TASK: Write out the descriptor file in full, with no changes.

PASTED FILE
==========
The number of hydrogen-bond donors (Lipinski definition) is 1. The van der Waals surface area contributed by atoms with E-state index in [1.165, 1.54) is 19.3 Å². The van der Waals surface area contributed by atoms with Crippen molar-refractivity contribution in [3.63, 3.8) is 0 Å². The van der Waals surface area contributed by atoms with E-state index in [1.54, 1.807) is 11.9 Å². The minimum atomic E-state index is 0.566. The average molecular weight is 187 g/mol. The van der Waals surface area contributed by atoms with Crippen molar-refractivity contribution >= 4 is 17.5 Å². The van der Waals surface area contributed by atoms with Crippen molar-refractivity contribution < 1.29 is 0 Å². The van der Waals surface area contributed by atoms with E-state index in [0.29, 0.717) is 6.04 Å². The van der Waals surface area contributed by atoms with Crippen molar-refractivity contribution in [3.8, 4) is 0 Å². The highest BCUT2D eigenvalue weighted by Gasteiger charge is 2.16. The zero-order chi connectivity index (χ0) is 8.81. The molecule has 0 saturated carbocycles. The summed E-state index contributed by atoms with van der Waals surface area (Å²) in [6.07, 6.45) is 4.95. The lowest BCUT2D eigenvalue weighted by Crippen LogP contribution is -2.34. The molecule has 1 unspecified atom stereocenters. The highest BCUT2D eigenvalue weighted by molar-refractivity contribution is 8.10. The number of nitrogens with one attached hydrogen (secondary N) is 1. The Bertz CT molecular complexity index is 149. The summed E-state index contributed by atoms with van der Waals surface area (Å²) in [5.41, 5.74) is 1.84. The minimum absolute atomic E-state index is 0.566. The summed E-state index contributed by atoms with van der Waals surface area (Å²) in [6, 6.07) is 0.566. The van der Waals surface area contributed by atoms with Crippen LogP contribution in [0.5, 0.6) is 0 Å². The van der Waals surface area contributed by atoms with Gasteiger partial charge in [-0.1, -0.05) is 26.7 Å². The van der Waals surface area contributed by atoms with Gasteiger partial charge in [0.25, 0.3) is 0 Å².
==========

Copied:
The number of hydrogen-bond donors (Lipinski definition) is 1. The van der Waals surface area contributed by atoms with E-state index in [1.165, 1.54) is 19.3 Å². The van der Waals surface area contributed by atoms with Crippen molar-refractivity contribution in [3.63, 3.8) is 0 Å². The van der Waals surface area contributed by atoms with E-state index in [1.54, 1.807) is 11.9 Å². The minimum atomic E-state index is 0.566. The average molecular weight is 187 g/mol. The van der Waals surface area contributed by atoms with Crippen molar-refractivity contribution >= 4 is 17.5 Å². The van der Waals surface area contributed by atoms with Crippen molar-refractivity contribution < 1.29 is 0 Å². The van der Waals surface area contributed by atoms with E-state index in [0.29, 0.717) is 6.04 Å². The van der Waals surface area contributed by atoms with Crippen molar-refractivity contribution in [3.8, 4) is 0 Å². The highest BCUT2D eigenvalue weighted by Gasteiger charge is 2.16. The zero-order chi connectivity index (χ0) is 8.81. The molecule has 0 saturated carbocycles. The summed E-state index contributed by atoms with van der Waals surface area (Å²) in [6.07, 6.45) is 4.95. The lowest BCUT2D eigenvalue weighted by Crippen LogP contribution is -2.34. The molecule has 1 unspecified atom stereocenters. The highest BCUT2D eigenvalue weighted by molar-refractivity contribution is 8.10. The number of nitrogens with one attached hydrogen (secondary N) is 1. The Bertz CT molecular complexity index is 149. The summed E-state index contributed by atoms with van der Waals surface area (Å²) in [5.41, 5.74) is 1.84. The minimum absolute atomic E-state index is 0.566. The summed E-state index contributed by atoms with van der Waals surface area (Å²) in [6, 6.07) is 0.566. The van der Waals surface area contributed by atoms with Crippen LogP contribution in [0.5, 0.6) is 0 Å². The van der Waals surface area contributed by atoms with Gasteiger partial charge in [-0.1, -0.05) is 26.7 Å². The van der Waals surface area contributed by atoms with Gasteiger partial charge in [0.25, 0.3) is 0 Å².